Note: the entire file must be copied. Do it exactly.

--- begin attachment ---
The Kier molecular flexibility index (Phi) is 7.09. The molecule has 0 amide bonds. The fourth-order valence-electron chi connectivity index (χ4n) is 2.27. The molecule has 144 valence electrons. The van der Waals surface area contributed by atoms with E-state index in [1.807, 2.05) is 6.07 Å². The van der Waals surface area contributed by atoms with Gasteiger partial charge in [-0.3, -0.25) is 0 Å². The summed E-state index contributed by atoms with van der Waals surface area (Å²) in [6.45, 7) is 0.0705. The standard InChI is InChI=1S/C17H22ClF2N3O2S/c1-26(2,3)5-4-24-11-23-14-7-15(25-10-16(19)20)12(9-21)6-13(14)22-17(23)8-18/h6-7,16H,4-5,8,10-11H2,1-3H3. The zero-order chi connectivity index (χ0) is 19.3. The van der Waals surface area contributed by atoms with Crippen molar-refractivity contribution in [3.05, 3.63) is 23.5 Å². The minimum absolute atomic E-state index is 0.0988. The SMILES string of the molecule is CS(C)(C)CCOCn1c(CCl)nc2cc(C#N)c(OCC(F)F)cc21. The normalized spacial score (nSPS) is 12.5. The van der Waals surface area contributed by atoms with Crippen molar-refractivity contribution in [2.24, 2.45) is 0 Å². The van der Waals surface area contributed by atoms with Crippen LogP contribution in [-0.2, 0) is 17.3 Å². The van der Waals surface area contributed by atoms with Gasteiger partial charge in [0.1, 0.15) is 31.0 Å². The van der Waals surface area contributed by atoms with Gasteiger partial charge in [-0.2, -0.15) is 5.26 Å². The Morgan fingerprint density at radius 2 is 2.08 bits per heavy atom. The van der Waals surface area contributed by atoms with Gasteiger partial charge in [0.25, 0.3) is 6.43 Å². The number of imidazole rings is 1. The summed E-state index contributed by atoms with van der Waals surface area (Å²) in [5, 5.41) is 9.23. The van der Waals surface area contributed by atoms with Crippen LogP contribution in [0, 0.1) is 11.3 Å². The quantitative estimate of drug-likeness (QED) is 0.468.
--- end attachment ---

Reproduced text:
The Kier molecular flexibility index (Phi) is 7.09. The molecule has 0 amide bonds. The fourth-order valence-electron chi connectivity index (χ4n) is 2.27. The molecule has 144 valence electrons. The van der Waals surface area contributed by atoms with E-state index in [1.807, 2.05) is 6.07 Å². The van der Waals surface area contributed by atoms with Gasteiger partial charge in [-0.3, -0.25) is 0 Å². The summed E-state index contributed by atoms with van der Waals surface area (Å²) in [6.45, 7) is 0.0705. The standard InChI is InChI=1S/C17H22ClF2N3O2S/c1-26(2,3)5-4-24-11-23-14-7-15(25-10-16(19)20)12(9-21)6-13(14)22-17(23)8-18/h6-7,16H,4-5,8,10-11H2,1-3H3. The zero-order chi connectivity index (χ0) is 19.3. The van der Waals surface area contributed by atoms with Crippen molar-refractivity contribution in [3.05, 3.63) is 23.5 Å². The minimum absolute atomic E-state index is 0.0988. The SMILES string of the molecule is CS(C)(C)CCOCn1c(CCl)nc2cc(C#N)c(OCC(F)F)cc21. The normalized spacial score (nSPS) is 12.5. The van der Waals surface area contributed by atoms with Crippen molar-refractivity contribution in [2.24, 2.45) is 0 Å². The van der Waals surface area contributed by atoms with Crippen LogP contribution in [-0.2, 0) is 17.3 Å². The van der Waals surface area contributed by atoms with Gasteiger partial charge in [0.1, 0.15) is 31.0 Å². The van der Waals surface area contributed by atoms with Gasteiger partial charge in [-0.2, -0.15) is 5.26 Å². The Morgan fingerprint density at radius 2 is 2.08 bits per heavy atom. The van der Waals surface area contributed by atoms with Gasteiger partial charge in [0.25, 0.3) is 6.43 Å². The number of imidazole rings is 1. The summed E-state index contributed by atoms with van der Waals surface area (Å²) in [5, 5.41) is 9.23. The van der Waals surface area contributed by atoms with Crippen LogP contribution in [0, 0.1) is 11.3 Å². The quantitative estimate of drug-likeness (QED) is 0.468.